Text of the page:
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News bites – the stories you may have missed (6 January 2023)

Plenty of Apple, iPhone, and iPad news gets released every single day – but we know you’re busy, so we’ve got your back. Here, we’ve picked out some of the most important stories from the past week or so and summarized them for easy digestion. You’re welcome.

Let’s take a quickfire look at some of the most interesting recent headlines of late. As ever, click through to read the full stories if you want to know more!

Apple helps bring MagSafe to Android

The Wireless Power Consortium has announced the new Qi2 standard, which replaces the current Qi standard behind the vast majority of mobile wireless charging systems. The key improvement this time around is a very familiar-sounding magnetic alignment system. No, they haven’t pinched the idea from Apple. In fact, its seems as if Apple itself helped out. “WPC member, Apple, provided the basis for the new Qi2 standard building on its MagSafe technology,” says the WPC. Could we see future MagSafe chargers working with Android phones, and vice-versa?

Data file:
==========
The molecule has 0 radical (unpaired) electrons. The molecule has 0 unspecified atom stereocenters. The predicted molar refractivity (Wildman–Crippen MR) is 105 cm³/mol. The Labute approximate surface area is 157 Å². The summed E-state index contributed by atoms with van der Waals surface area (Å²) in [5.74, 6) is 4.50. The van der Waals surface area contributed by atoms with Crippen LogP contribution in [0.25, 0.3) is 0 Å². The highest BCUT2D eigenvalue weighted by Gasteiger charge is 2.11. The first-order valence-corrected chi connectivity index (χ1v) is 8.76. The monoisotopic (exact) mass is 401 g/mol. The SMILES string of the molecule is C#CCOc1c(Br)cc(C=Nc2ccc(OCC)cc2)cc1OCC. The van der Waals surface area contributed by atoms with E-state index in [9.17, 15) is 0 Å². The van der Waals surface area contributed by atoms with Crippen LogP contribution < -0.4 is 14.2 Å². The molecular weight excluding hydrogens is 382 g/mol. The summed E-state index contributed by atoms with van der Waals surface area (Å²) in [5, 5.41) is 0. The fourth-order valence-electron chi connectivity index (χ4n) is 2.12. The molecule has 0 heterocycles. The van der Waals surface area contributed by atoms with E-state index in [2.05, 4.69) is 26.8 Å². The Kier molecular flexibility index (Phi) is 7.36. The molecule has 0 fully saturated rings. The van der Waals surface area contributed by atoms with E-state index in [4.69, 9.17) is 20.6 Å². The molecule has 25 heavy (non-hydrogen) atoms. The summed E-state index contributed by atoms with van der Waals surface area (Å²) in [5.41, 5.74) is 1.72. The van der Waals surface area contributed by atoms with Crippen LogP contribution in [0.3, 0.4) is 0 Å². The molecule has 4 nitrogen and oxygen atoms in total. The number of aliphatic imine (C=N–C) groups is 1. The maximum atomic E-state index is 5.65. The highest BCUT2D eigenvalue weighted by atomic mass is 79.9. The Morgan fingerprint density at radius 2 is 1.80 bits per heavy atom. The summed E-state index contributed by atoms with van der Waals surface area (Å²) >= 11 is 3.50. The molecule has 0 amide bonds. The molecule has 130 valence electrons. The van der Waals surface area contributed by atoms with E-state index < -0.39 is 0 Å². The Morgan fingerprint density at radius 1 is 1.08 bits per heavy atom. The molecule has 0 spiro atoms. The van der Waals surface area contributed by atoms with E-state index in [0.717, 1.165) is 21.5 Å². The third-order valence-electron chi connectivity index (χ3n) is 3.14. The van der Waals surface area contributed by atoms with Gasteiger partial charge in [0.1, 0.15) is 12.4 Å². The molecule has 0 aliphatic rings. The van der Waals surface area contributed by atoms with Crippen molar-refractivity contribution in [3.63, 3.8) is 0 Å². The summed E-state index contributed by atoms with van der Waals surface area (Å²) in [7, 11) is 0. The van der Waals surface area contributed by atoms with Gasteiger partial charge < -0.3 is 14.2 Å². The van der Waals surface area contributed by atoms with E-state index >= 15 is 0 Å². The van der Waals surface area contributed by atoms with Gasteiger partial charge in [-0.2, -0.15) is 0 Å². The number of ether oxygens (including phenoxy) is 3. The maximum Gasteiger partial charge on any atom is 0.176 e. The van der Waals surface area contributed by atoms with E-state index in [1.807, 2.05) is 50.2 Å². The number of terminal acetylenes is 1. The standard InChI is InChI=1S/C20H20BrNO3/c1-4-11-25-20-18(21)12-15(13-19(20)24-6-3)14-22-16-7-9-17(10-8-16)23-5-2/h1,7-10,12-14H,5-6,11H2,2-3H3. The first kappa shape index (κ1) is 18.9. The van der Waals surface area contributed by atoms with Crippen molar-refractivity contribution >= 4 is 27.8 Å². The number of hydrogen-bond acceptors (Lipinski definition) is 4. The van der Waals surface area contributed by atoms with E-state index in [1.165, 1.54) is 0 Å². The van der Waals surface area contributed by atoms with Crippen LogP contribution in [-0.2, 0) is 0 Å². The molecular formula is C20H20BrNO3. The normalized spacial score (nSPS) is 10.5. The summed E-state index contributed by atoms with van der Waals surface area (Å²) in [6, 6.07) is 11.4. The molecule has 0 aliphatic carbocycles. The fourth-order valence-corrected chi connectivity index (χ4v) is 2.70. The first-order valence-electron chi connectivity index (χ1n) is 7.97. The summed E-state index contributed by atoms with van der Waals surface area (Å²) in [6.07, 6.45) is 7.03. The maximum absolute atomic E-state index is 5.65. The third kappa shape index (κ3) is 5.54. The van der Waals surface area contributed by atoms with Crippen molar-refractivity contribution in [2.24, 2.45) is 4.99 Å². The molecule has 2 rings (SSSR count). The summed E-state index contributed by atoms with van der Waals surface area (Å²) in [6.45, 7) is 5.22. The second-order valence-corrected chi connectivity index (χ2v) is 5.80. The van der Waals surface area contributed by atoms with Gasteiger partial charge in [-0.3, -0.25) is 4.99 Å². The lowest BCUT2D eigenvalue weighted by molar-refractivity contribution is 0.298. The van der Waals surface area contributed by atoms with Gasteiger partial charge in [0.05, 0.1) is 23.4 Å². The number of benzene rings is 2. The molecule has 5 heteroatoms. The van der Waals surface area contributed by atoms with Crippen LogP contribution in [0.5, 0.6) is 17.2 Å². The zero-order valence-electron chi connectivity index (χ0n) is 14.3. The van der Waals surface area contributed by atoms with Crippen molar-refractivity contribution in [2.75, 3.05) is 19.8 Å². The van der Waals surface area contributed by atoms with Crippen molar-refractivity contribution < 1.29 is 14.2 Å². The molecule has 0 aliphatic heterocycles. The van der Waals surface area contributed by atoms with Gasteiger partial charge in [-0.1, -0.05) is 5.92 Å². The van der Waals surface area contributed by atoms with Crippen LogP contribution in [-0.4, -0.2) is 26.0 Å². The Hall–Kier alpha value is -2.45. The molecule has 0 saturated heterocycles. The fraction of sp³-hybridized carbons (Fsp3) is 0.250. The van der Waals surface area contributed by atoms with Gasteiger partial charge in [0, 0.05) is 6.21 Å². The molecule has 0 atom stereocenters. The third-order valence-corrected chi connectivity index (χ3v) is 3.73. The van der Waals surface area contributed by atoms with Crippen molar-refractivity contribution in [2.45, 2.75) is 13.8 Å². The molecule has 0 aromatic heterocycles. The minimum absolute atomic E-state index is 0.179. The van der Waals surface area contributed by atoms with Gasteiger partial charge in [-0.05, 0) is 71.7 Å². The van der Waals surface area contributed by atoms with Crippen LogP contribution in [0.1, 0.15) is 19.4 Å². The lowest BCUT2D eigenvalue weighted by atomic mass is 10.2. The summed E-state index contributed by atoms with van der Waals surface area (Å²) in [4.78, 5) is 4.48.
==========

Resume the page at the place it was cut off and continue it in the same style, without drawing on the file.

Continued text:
Apple dictates manufacturing process to Samsung

Apple reportedly asked Samsung to change the way it makes displays for the iPhone 14 Pro. Apparently, Apple was worried that the new Dynamic Island notch would be susceptible to moisture and oxygen thanks to the unique drilling process. According to Korean website The Elec, these worries prompted Apple to intervene and request that Samsung change from a laser-based technique to an inkjet printing one, which would seal the edges of the drilled area. Thankfully, Samsung subsidiary Semez was well equipped to handle this change.

Foxconn refutes iPhone order cut claims

A Foxconn source has denied claims that Apple had reduced its iPhone orders for December. It had been widely reported that Apple was lowering production of the iPhone 14 line due to lower-than-expected demand. However, according to Reuters, a Foxconn source has claimed that growth in December was comparable to the month prior, even for smartphones, suggesting that Apple hadn’t cut its orders at all. Production has been hampered by Covid-related lockdowns, but Foxconn has said that its output has “basically returned to normal”.

Apple drops voice actors for audiobooks

Apple has released a series of audiobooks that don’t feature human voice actors. In their place the company has utilized AI-generated narration. As The Guardian points out, Apple has made no announcement about the move, possibly because it’s likely to attract as much negative attention as positive. The audiobook market is a $1.5bn industry these days, and Apple’s move to cut out the human factor will essentially serve to funnel even more of that money into its pockets. Search for “AI narration” in the Books app, and you’ll find a series of books that are “narrated by digital voice based on a human narrator”.

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